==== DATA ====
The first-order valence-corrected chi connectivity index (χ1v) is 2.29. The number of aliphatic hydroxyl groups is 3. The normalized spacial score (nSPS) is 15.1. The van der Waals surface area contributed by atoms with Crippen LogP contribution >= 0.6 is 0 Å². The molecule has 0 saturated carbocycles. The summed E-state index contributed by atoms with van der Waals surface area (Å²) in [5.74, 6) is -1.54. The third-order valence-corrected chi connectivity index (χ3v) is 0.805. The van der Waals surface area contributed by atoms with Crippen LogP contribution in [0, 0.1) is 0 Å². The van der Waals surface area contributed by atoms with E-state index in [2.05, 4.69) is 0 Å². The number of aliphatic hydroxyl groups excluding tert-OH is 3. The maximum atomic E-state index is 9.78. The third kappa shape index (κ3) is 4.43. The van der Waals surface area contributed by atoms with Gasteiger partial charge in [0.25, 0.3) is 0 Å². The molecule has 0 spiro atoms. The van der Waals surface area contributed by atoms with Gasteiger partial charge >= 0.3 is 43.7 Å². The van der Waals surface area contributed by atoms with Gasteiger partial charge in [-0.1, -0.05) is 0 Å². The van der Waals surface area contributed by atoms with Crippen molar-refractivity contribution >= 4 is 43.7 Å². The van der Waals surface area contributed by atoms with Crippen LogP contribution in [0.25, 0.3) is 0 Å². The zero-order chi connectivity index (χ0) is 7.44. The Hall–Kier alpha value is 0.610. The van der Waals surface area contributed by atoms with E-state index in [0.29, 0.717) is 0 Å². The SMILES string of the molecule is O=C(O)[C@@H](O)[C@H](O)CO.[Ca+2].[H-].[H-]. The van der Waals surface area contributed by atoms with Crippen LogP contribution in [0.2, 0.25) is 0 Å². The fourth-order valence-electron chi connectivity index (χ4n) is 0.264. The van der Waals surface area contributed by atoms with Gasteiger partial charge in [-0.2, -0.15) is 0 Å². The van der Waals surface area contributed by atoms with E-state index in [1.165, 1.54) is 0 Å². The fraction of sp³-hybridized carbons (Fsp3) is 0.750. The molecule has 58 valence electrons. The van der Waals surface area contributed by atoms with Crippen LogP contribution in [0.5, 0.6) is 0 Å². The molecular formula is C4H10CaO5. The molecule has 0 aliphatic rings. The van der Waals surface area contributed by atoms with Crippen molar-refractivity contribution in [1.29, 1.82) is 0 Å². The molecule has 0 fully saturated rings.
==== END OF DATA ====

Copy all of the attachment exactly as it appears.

The first-order valence-corrected chi connectivity index (χ1v) is 2.29. The number of aliphatic hydroxyl groups is 3. The normalized spacial score (nSPS) is 15.1. The van der Waals surface area contributed by atoms with Crippen LogP contribution >= 0.6 is 0 Å². The molecule has 0 saturated carbocycles. The summed E-state index contributed by atoms with van der Waals surface area (Å²) in [5.74, 6) is -1.54. The third-order valence-corrected chi connectivity index (χ3v) is 0.805. The van der Waals surface area contributed by atoms with Crippen LogP contribution in [0, 0.1) is 0 Å². The van der Waals surface area contributed by atoms with E-state index in [2.05, 4.69) is 0 Å². The number of aliphatic hydroxyl groups excluding tert-OH is 3. The maximum atomic E-state index is 9.78. The third kappa shape index (κ3) is 4.43. The van der Waals surface area contributed by atoms with Gasteiger partial charge in [0.25, 0.3) is 0 Å². The molecule has 0 spiro atoms. The van der Waals surface area contributed by atoms with Gasteiger partial charge >= 0.3 is 43.7 Å². The van der Waals surface area contributed by atoms with Gasteiger partial charge in [-0.1, -0.05) is 0 Å². The van der Waals surface area contributed by atoms with Crippen molar-refractivity contribution >= 4 is 43.7 Å². The van der Waals surface area contributed by atoms with Crippen LogP contribution in [0.25, 0.3) is 0 Å². The zero-order chi connectivity index (χ0) is 7.44. The Hall–Kier alpha value is 0.610. The van der Waals surface area contributed by atoms with E-state index in [0.29, 0.717) is 0 Å². The SMILES string of the molecule is O=C(O)[C@@H](O)[C@H](O)CO.[Ca+2].[H-].[H-]. The van der Waals surface area contributed by atoms with Crippen LogP contribution in [0.2, 0.25) is 0 Å². The fourth-order valence-electron chi connectivity index (χ4n) is 0.264. The van der Waals surface area contributed by atoms with Gasteiger partial charge in [-0.2, -0.15) is 0 Å². The van der Waals surface area contributed by atoms with E-state index in [1.165, 1.54) is 0 Å². The fraction of sp³-hybridized carbons (Fsp3) is 0.750. The molecule has 58 valence electrons. The van der Waals surface area contributed by atoms with Crippen LogP contribution in [0.5, 0.6) is 0 Å². The molecular formula is C4H10CaO5. The molecule has 0 aliphatic rings. The van der Waals surface area contributed by atoms with Crippen molar-refractivity contribution in [1.29, 1.82) is 0 Å². The molecule has 0 fully saturated rings.